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Close but here's a cigar anyway

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The value of reading material and then taking a quiz to promote memory is tried and true and recent research in the area supports the practice.

If a person takes a practice test and is unfamiliar with the content, they risk making guesses that are nowhere near the right answer. This could make it harder for them to learn the correct information later.

When a person makes a mistake while learning, it improves their memory for the right information, but only if the error is close to the correct answer,

Mistakes that are a 'near miss' can help a person learn information better than if no errors were made at all. These types of errors can serve as a continuum to remembering the right answer.

Having published on the topic in the journal, Memory, Dr Nicole Anderson, senior scientist at Baycrest's Rotman Research Institute said; “…if the error made is a wild guess and out in left field, then a person does not learn the correct information as easily."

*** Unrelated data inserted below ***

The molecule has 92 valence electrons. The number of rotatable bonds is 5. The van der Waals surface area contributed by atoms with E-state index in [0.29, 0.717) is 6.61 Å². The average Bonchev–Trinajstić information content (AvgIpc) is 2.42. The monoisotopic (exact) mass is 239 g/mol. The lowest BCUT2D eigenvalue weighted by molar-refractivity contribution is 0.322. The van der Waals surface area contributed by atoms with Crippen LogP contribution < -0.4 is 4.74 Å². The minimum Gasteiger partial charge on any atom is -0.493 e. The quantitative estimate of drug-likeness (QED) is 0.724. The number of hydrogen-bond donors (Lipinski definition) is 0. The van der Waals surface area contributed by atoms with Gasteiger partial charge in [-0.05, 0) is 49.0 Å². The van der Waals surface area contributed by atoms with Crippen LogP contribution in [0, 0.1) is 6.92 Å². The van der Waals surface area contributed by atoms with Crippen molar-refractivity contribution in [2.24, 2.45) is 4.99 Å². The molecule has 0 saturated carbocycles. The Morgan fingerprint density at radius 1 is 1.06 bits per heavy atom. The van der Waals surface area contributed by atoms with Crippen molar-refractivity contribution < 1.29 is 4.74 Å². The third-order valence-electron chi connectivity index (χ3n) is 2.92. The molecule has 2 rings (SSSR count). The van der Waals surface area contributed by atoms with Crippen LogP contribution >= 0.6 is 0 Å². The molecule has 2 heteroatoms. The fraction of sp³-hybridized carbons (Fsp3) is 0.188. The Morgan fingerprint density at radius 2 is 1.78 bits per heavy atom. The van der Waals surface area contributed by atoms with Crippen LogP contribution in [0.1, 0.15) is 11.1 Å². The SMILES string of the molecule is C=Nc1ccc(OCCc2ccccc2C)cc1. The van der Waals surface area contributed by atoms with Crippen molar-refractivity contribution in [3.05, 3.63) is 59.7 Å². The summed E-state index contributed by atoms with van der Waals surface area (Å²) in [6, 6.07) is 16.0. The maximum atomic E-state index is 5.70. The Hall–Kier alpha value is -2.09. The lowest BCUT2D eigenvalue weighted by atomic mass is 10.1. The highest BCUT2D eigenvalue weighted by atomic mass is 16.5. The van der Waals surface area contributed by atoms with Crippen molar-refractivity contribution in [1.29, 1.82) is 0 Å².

She investigated the process using Spanish language learning. Thirty-two young adults with no Spanish background had to guess the English definition of Spanish words that either looked like an English word with a similar meaning (such as careera, which means degree) or looked like an English word, but had a different meaning (such as carpeta, which resembles carpet, but means folder).

Participants were shown the Spanish words and asked to guess its meaning. Then, they were briefly shown the correct translation, before being shown another Spanish word. After repeating this process with 16 Spanish words, they had a short break before being tested on their memory of the translations.

The participants were better able to remember the correct translations for Spanish words that were similar to the English word and had greater difficulty recalling the meaning for words that looked misleading.

“Even if a person makes a mistake while testing themselves, as long as their error is close to the right answer, they're more likely to remember the right information,” Dr Anderson said.


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